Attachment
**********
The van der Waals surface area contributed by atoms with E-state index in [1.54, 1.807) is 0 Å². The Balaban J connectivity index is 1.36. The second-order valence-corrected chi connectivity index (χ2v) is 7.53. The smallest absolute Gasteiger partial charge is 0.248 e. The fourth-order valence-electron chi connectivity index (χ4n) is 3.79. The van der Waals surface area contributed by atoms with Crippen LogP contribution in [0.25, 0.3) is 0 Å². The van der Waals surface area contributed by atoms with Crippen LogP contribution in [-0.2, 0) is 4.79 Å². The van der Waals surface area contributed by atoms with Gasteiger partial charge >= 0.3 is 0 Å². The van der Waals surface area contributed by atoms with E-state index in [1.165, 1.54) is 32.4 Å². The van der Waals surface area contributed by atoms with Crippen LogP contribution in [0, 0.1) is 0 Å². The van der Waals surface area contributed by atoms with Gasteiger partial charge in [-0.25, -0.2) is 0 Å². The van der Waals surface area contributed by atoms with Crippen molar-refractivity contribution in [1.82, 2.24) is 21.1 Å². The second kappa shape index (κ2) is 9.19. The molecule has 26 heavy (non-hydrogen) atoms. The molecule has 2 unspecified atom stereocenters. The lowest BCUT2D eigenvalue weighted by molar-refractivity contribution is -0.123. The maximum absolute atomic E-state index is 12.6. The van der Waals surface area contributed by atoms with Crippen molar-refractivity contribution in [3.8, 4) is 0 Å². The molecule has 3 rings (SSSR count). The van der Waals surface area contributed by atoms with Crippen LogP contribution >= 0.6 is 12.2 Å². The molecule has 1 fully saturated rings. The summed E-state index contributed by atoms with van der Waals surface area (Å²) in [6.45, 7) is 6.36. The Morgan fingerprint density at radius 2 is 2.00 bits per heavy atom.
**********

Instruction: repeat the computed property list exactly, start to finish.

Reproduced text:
The van der Waals surface area contributed by atoms with E-state index in [1.54, 1.807) is 0 Å². The Balaban J connectivity index is 1.36. The second-order valence-corrected chi connectivity index (χ2v) is 7.53. The smallest absolute Gasteiger partial charge is 0.248 e. The fourth-order valence-electron chi connectivity index (χ4n) is 3.79. The van der Waals surface area contributed by atoms with Crippen LogP contribution in [0.25, 0.3) is 0 Å². The van der Waals surface area contributed by atoms with Crippen LogP contribution in [-0.2, 0) is 4.79 Å². The van der Waals surface area contributed by atoms with Gasteiger partial charge >= 0.3 is 0 Å². The van der Waals surface area contributed by atoms with E-state index in [1.165, 1.54) is 32.4 Å². The van der Waals surface area contributed by atoms with Crippen LogP contribution in [0, 0.1) is 0 Å². The van der Waals surface area contributed by atoms with Gasteiger partial charge in [-0.25, -0.2) is 0 Å². The van der Waals surface area contributed by atoms with Crippen molar-refractivity contribution in [1.82, 2.24) is 21.1 Å². The second kappa shape index (κ2) is 9.19. The molecule has 26 heavy (non-hydrogen) atoms. The molecule has 2 unspecified atom stereocenters. The lowest BCUT2D eigenvalue weighted by molar-refractivity contribution is -0.123. The maximum absolute atomic E-state index is 12.6. The van der Waals surface area contributed by atoms with Crippen molar-refractivity contribution in [3.8, 4) is 0 Å². The molecule has 3 rings (SSSR count). The van der Waals surface area contributed by atoms with Crippen LogP contribution >= 0.6 is 12.2 Å². The molecule has 1 fully saturated rings. The summed E-state index contributed by atoms with van der Waals surface area (Å²) in [6.45, 7) is 6.36. The Morgan fingerprint density at radius 2 is 2.00 bits per heavy atom.